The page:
Legacy nitrate in the deep loess deposits after conversion of arable farmland to non‐fertilized land uses for degraded land restoration

Wangjia Ji, Yanan Huang, Bingbing Li, DW Hopkins*, Zhi Li*

*Corresponding author for this work

Research output: Contribution to journalArticlepeer-review

21 Citations (Scopus)
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The legacy nitrate‐nitrogen (NO3−−N) in the soils is a long‐term threat to groundwater in regions with thick unsaturated zones, and it is thus important to investigate the amounts and sources of NO3−−N for effective environmental management. Given the substantial conversions of arable farmlands to non‐fertilizer land uses for the restoration of degraded land, the legacy effects of NO3−−N in thick loessial unsaturated zones in China remain uncertain. We collected soil samples from loess profiles >13 m deep under arable farmland and grassland, apricot, pine, peashrub, willow, and poplar converted from arable farmland over 15–35 years. We determined their nitrate content and isotope compositions to quantify the accumulation and sources of the former and its potential threat to groundwater. The seven NO3−−N profiles exhibited a parabolic shape with peak depths at 2.6–9.2 m. Greater peak depths corresponded to greater NO3−−N values, and the peak nitrate level varied from 0–10 m. The total NO3−−N accumulation ranged 3,181–9,018 kg N ha−1, and the non‐fertilizer profiles accounted for 35%–73% of the arable farmland. The nitrate sources varied with depths. According to the isotope mass balance, the nitrate above, near, and below the peak depths mainly originated from atmospheric NO3− (25%–34%), synthetic N fertilizer (49%–68%), and soil organic N and manure (50%–73%). The estimated residence time of nitrate in the soil ranged from 270–620 yr. As such, the nitrate legacy effects should be given considerable attention for the protection of the soil and groundwater environment.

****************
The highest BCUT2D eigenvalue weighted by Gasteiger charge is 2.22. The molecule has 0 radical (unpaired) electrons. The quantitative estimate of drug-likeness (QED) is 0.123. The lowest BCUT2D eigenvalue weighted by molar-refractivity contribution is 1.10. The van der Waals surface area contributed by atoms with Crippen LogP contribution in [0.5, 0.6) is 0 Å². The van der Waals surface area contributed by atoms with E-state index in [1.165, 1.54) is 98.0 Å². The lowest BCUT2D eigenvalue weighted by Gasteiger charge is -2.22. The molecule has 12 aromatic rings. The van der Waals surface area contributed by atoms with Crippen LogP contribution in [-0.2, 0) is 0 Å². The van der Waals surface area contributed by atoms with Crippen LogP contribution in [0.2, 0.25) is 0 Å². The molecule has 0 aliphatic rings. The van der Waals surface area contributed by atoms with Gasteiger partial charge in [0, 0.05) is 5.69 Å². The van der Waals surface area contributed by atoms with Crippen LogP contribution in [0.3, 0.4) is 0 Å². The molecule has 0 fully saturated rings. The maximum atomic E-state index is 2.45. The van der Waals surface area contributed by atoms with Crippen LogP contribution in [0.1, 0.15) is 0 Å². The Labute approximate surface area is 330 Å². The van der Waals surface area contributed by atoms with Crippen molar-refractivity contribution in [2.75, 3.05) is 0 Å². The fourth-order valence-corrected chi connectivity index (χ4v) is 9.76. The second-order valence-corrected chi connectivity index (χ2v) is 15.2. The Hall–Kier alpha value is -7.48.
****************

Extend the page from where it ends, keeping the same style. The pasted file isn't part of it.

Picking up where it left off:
Original languageEnglish
JournalLand Degradation and Development
Early online date24 Dec 2019
Publication statusFirst published - 24 Dec 2019

Bibliographical note

© 2019 John Wiley & Sons, Ltd.


  • land use change
  • legacy nitrate
  • loess deposits
  • nitrate source identification
  • stable isotopes


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